Question: My husband had a stroke 2 years ago. It affected his right side. He walks with a cane and a little without one but can not use his right hand. He is left handed so he can do a lot of things. How can I keep him motivated?
: Here are some tips to help keep him motivated:
1. Have him participate in activities that he enjoys. If he had a favorite hobby before that is now difficult, try to adapt the hobby so that he can participate. You can also help him find new hobbies.
2. If applicable, involve younger children and grandchildren to make activities more fun and motivating to him.
3. Do activities with peers. Continue to be active socially and have friends help you keep him motivated.
4. Keep a chart of exercises and progress.
5. Set goals and work on achieving each goal. Goals make one's action have a clear direction. If a goal ends up being too difficult then choose an easier goal.
6. Give a reward when a goal is achieved (e.g go to a favorite restaurant, go on a trip, make a favorite meal, get a massage, etc.)
7. Don't nag and try to keep a positive attitude and outlook.
8. Have him read positive mental attitude or encouraging books (or listen to them online together or via audio tapes together).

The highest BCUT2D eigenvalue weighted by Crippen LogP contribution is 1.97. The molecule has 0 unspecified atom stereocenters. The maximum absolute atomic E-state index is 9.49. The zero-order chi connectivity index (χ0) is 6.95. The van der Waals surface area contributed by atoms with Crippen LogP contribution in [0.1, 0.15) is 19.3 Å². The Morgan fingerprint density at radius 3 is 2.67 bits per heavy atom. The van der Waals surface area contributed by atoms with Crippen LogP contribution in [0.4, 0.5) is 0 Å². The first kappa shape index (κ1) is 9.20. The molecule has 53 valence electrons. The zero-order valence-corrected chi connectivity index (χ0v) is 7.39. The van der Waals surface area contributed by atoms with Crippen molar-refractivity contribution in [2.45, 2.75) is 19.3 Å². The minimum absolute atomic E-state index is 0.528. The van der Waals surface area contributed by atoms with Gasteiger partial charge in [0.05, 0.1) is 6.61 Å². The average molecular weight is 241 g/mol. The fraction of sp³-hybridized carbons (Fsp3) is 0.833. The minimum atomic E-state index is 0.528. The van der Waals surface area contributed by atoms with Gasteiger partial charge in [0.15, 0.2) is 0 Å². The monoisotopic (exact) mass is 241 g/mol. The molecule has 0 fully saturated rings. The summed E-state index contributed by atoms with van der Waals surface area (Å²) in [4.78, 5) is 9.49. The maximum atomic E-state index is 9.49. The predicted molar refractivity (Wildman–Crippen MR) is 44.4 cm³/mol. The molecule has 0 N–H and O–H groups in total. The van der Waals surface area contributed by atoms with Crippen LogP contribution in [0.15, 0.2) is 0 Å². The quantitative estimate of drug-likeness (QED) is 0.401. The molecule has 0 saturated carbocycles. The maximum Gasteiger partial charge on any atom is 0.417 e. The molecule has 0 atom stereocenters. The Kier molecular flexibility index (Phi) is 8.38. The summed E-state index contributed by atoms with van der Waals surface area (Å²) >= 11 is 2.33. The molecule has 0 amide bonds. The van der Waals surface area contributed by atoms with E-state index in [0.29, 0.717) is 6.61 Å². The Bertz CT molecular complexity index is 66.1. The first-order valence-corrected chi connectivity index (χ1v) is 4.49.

9. If you use certain equipment for therapy, keep it easily accessible and visible (out of sight=out of mind and will lead to not following through with exercises)
10. Have him exercise with a partner that will hold him accountable for exercising (a friend or maybe another stroke survivor).
11. Hire a personal trainer that has experience in working with stroke patients.
12. Vary his routine to prevent boredom.
13. Make sure he gets enough rest and does not get over fatigued.
14. If you tend to help him too much, stand back and make yourself less available so that he must become more independent in doing for himself.
15. Continue to treat him as your equal. Don't coddle or treat him as a child. This can be demeaning to a person who has had a stroke.
There are many people that live enjoyable, fulfilling lives that have disabilities. Attitude plays a big part in how a person responds to a disability. This is true from the perspective of a caregiver as well.